Everyone knows Ben Franklin's oft-quoted remark about death and taxes.
That pair showed up again in a recent poll from DealNews. In a head-to-head match-up of life's most frightening constants, almost a third (32 percent) of the survey's respondents said they feared doing their taxes more than death itself.
Now I'm all for a healthy respect for and acceptance of things we can't change, but yikes people. It's only taxes!
If you find your annual filing chore that horrifying, you'd best get a tax professional and soon!
At least Ben will be happy that his observation still has some perverse relevance to today's filers.
Dentists less scary, too: Another 23 percent who took DealNews' survey just as the 2014 tax-filing season was getting underway said they'd actually rather get a root canal than do their taxes.
A root canal? Really?
If the dental and death responses aren't an argument for tax reform, I don't know what is!
At least the poll query about refunds got less sinister replies.
Fifty-one percent of DealNews' readers said that they would save the majority of their refund. That's a 17 percent increase from last year.
And only 9 percent of poll respondents said they would spend their tax cash, down 13 percent from last year.
Refund amounts larger in 2014: How much money will those folks have to save or spend? Internal Revenue Service data through February shows that the average federal tax refund check is $3,034.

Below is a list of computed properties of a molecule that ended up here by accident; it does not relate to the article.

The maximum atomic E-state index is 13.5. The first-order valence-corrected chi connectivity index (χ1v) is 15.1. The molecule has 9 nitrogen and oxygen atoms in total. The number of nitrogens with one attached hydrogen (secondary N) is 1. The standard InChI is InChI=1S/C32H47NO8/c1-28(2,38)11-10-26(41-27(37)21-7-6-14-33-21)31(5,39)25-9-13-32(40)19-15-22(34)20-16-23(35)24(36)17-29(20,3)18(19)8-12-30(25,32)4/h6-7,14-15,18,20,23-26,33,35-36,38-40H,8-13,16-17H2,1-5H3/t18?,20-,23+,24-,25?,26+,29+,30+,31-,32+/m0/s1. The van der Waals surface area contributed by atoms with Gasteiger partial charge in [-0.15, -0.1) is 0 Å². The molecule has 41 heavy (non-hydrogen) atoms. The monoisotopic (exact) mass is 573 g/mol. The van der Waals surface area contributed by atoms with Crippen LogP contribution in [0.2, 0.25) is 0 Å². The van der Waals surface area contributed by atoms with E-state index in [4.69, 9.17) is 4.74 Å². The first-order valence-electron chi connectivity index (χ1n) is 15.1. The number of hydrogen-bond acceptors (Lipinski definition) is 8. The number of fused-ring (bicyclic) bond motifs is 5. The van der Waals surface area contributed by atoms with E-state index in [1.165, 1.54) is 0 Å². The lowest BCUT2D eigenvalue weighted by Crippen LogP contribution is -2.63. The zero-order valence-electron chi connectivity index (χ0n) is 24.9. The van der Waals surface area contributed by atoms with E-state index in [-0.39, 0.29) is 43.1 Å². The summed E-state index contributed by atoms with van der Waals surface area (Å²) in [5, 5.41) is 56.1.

That's slightly larger (3 percent) than refund amounts issued at this point last year.
As I noted last week at my other tax blog, most people view their payroll withholding as a forced savings account that they can't access until they file their annual 1040 forms.
And as I also noted at over at Bankrate, if you're living on the edge, paycheck-to-paycheck, you might be better served by adjusting your withholding and getting your tax cash throughout the year. That way you pay your rent and other bills without fear of late charges and credit rating dings.
Of course, everyone's tax situation is unique. If short-term savings account at the Bank of Uncle Sam works for you, fine.
But at least look at the possibility of getting your tax cash sooner.
In addition to individual taxpayer money management techniques, I also examined at Bankrate Taxes Blog the upcoming fiscal year 2015 federal budget battle.
President Obama has issued his annual spending wish list, focusing on proposals to help low- and middle-income families.
Rep. Paul Ryan (R-Wisc.), chair of the House Budget Committee, struck pre-emptively, issuing his own document the day before that details what he and his Republican colleagues see as wasteful federal failures during the 50-year War on Poverty.
Will both sides be able to come together? Maybe. But not until after the midterm elections.
My tax thoughts for Bankrate usually are posted at that personal finance site each Tuesday and Thursday. If you happen to miss them then and there, check here on the weekend (or early the next week when we lose an hour to Daylight Saving Time, another issue credited to/blamed on Ben Franklin; that's my excuse and I'm sticking with it!) for a synopsis and links.
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